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Methylergometrine Maleate; Methylergonovine Maleate
Prevention and treatment of postpartum and postabortion hemorrhage caused by uterine atony or subinvolution
Prolonged constriction of the uterine vessels and/or increased myometrial tone may lead to reduced placental blood flow. This has contributed to fetal growth retardation in animals. Methylergonovine is intended for use after delivery of the infant.
Enters breast milk/use caution
Hypersensitivity to methylergonovine or any component of the formulation; ergot alkaloids are contraindicated with potent inhibitors of CYP3A4 (includes protease inhibitors, azole antifungals, and some macrolide antibiotics); hypertension; toxemia; pregnancy
Use caution in patients with sepsis, obliterative vascular disease, hepatic, or renal involvement, or second stage of labor; administer with extreme caution if using intravenously. Pleural and peritoneal fibrosis have been reported with prolonged daily use. Cardiac valvular fibrosis has also been associated with ergot alkaloids.
Frequency not defined.
Cardiovascular: Acute MI, hypertension, temporary chest pain, palpitation
Central nervous system: Hallucinations, dizziness, seizure, headache
Endocrine & metabolic: Water intoxication
Gastrointestinal: Nausea, vomiting, diarrhea, foul taste
Neuromuscular & skeletal: Leg cramps
Respiratory: Dyspnea, nasal congestion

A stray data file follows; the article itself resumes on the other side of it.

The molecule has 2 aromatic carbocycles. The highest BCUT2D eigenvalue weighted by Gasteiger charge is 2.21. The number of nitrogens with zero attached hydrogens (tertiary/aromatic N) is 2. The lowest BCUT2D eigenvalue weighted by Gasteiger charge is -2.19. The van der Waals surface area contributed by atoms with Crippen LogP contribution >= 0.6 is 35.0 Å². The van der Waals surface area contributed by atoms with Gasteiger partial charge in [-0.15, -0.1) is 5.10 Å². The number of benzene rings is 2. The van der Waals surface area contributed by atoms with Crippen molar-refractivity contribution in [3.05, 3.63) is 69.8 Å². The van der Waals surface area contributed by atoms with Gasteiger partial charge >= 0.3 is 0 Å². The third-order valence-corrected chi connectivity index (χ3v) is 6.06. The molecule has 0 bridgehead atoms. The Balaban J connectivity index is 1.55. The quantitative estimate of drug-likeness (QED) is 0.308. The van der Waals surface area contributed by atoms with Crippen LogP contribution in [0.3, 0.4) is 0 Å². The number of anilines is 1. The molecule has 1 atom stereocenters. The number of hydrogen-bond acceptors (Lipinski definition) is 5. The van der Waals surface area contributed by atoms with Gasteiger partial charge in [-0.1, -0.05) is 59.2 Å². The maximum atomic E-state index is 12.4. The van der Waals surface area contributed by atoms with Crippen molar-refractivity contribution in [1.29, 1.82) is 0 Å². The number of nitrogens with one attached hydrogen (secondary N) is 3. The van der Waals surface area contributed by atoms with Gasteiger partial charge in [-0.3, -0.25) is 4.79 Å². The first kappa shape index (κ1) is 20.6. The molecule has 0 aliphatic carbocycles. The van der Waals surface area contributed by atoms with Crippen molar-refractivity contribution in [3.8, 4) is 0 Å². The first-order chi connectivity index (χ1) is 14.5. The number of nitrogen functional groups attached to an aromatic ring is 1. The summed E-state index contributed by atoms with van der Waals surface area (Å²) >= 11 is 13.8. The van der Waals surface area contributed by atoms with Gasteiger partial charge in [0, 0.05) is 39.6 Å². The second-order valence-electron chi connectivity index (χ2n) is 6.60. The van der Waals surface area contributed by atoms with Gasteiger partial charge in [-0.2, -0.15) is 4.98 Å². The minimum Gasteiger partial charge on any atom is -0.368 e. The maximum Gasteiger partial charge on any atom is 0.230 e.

Symptoms of overdose include prolonged gangrene, numbness in extremities, acute nausea, vomiting, abdominal pain, respiratory depression, hypotension, and seizures. Treatment is symptomatic and supportive.
of CYP3A4 (major)Substrate
Antifungals, azole derivatives (itraconazole, ketoconazole) increase levels of ergot alkaloids by inhibiting CYP3A4 metabolism, resulting in toxicity; concomitant use is contraindicated.
Antipsychotics: May diminish the effects of methylergonovine (due to dopamine antagonism); these combinations should generally be avoided.
Beta blockers: severe peripheral vasoconstriction has been reported with concomitant use of beta blockers and ergot derivatives. Monitor.
CYP3A4 inhibitors: May increase the levels/effects of methylergonovine. Example inhibitors include azole antifungals, ciprofloxacin, clarithromycin, diclofenac, doxycycline, erythromycin, imatinib, isoniazid, nefazodone, nicardipine, propofol, protease inhibitors, quinidine, and verapamil.
Macrolide antibiotics: Erythromycin, clarithromycin, and troleandomycin may increase levels of ergot alkaloids by inhibiting CYP3A4 metabolism, resulting in toxicity (ischemia, vasospasm); concomitant use is contraindicated.
MAO inhibitors: The serotonergic effects of ergot derivatives may be increased by MAO inhibitors. Monitor for signs and symptoms of serotonin syndrome.
Metoclopramide: May diminish the effects of methylergonovine (due to dopamine antagonism); concurrent therapy should generally be avoided.
Protease inhibitors (ritonavir, amprenavir, atazanavir, indinavir, nelfinavir, and saquinavir) increase blood levels of ergot alkaloids by inhibiting CYP3A4 metabolism, acute ergot toxicity has been reported; concomitant use is contraindicated.